Foray from the Beyond by John Townley
Back in the middle '70's I was privileged to enjoy a series of
remarkable events which quite altered my opinion of the presence of the
dead among the living. I was on an astrological lecture tour, speaking
on some rather technical, no-nonsense (or so I thought) aspects of
astrology when I was invited to speak by a spiritual group in Lancaster
They were very hospitable and friendly, although a bit too New Age for
my taste, but my lecture was received quite well and I had an enjoyable
evening. After my lecture and some coffee and cake, I was invited by
the leaders of the group, a man and a woman who did channeling, to
participate in what was, for all intents and purposes, a seance (this
was before Shirley MacLane arrived on scene). This was not my cup of
tea, but I could hardly refuse, being the guest of honor, so I went
Everyone sat on chairs in a circle, and after some time for meditation,
the two principals began to speak in what seemed to me decidedly phony
voices. He claimed to be the spirit of the philosopher-emperor Marcus
Aurelius and she an American Indian princess. They addressed each
member of the circle, giving them various nuggets of advice that seemed
pretty much like watered-down Theosophy. Sort of HPB meets Readers'
Digest. Finally, they reached
"Someone is trying to reach you," they declared. "An astrologer who has
something to tell you ."
I inquired as to who that might be and when had he lived. "Professor
Seward," was the reply, and he was from the early 20th century. That
was it -- no message, just the promise of one. I thanked them politely
and thought no more of it.
Several days later, back in New York City, I was doing some research
for my next book at the Public Library, going through an index file
drawer of about 1500 cards, looking for information on astrological
cycles and mapping techniques. Out of curiosity I also did a quick
search for Professor Seward, to see if such a person ever had existed,
but to no avail. Then just before closing the drawer, I thought what
the hell, try a poke at random -- so I stuck my finger into the middle
of the drawer and pulled the first card at hand. It was The Zodiac And
Its Mysteries -- by Professor
Seward! Of course, I immediately
for it at the desk, but alas, it was missing...
The next day I was talking to my publisher at Weiser's Book Shop on
another subject when it occurred to me to ask if they had this book in
their used book collection. They said they'd look it up and get back to
me, and I went back to struggling with the spherical trig-based 3-D
charts I was trying to design for my next book.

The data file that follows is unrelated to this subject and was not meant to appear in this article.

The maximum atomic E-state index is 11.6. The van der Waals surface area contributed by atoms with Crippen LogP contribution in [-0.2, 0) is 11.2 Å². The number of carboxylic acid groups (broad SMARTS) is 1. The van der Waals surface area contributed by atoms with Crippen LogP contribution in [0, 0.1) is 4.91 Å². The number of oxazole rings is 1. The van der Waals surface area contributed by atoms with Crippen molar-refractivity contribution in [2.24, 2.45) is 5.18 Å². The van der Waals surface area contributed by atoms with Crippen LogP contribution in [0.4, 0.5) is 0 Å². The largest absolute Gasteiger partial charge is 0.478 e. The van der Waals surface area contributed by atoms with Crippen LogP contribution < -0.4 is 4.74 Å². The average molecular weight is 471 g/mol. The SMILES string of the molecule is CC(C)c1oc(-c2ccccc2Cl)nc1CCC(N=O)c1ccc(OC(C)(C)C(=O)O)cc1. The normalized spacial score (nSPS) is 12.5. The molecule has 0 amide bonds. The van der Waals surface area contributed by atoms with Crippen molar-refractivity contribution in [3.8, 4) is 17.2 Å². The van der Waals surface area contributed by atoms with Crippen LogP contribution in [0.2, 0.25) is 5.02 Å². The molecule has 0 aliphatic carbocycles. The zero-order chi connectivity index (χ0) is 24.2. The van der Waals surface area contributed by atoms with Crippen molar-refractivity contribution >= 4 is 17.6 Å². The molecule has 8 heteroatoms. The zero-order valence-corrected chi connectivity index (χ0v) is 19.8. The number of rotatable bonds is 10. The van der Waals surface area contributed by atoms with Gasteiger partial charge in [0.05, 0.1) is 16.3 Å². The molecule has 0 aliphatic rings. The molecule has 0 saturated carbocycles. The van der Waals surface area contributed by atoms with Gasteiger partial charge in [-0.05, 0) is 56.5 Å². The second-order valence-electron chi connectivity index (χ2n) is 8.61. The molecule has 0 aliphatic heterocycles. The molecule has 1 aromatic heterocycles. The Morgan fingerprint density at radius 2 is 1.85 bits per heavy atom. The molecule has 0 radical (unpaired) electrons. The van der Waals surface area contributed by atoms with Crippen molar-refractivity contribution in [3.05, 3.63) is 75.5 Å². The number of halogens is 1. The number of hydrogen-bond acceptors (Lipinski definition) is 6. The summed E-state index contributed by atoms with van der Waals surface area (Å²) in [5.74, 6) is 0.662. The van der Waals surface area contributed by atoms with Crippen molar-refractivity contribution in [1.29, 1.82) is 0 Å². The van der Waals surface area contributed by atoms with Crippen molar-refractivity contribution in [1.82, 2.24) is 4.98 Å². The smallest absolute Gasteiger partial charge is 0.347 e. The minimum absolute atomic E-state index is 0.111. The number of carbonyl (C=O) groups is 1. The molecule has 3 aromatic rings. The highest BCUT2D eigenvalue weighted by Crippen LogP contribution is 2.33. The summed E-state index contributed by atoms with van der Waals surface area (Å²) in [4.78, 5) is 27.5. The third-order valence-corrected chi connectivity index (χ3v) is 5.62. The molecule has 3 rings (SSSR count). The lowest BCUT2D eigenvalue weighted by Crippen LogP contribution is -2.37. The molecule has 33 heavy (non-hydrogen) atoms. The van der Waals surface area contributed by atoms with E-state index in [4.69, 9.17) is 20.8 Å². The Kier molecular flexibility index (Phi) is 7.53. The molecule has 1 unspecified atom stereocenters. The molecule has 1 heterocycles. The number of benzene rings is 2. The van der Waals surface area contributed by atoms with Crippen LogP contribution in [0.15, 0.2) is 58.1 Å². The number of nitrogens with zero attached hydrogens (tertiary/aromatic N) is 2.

That night I had a very vivid dream, which quite impressed me. I
appeared before an older man sitting behind a massive, carved oaken
desk. On it were a large brass armillary sphere, brass telescope, and
other astronomical/astrological instruments. Behind him was an
impressive wall of leather-bound books. Everything designed to appear
the astrological authority. I asked him about some of the mapping
problems, and he brusquely brushed me aside. "You need to have the
zenith, the azimuth, the local horizon. Here's how to do it." And he
proceeded to show me some overlay templates to put on a graphed version
of a horoscope that would reveal it all, he claimed. I thanked him
politely, and the dream faded as I awoke, when I took down specific
notes on what he had said, just in case.
That day I called up a well-known technical astrologer friend of mine
(Rob Hand) and described what I had been told. He was quite impressed
and said that as far as he could see, the techniques were very clever
and quite accurate. Not to look a gift horse in the mouth, I worked on
the new approach that night and found it to be very useful, and
something I would never have thought up myself.
Two days after that, I got a call from Weiser's. "We found the book you
were looking for," they said, "but it's really nothing but a popular
Sun-sign work from the early part of the century, called The Zodiac And Its
Nevertheless, I was
going there anyway, so I figured it was worth checking out. Sure
enough, as I paged through it, there wasn't much there, as they had
Then I turned to the frontispiece, a picture of Professor Seward in his
office. There was the carved oaken desk, the armillary sphere, the
telescope, the leather books, and the exact, self-same fellow in my
Needless to say, I was speechless...
Later I got some more details about Seward from my mentor Charles
Jayne, who had actually met the man. He was called the "Boardwalk
Astrologer" because of his ornate offices in both Chicago and Atlantic
City. Indeed, later in life, during the 1930's, he even had his own
railroad car, decorated with all kinds of mystical and magical objects,
a real astrological sideshow. He was apparently quite well-known in his
day, even publishing his own yearly almanac. Most important of all,
Jayne told me, was that behind the show biz facade was one of the most
brilliant technical astrologers of the day, something hidden from all
but his professional colleagues.
So, here's to you, Professor Seward -- this astrologer is most grateful
for a friend in need.
And also: to Marcus and the Princess -- thanks for the tip!
original book The Zodiac And Its
Mysteries has been made
Dafreman, who also colorized the two originally black and white images seen here from the
book -- thanks, daf!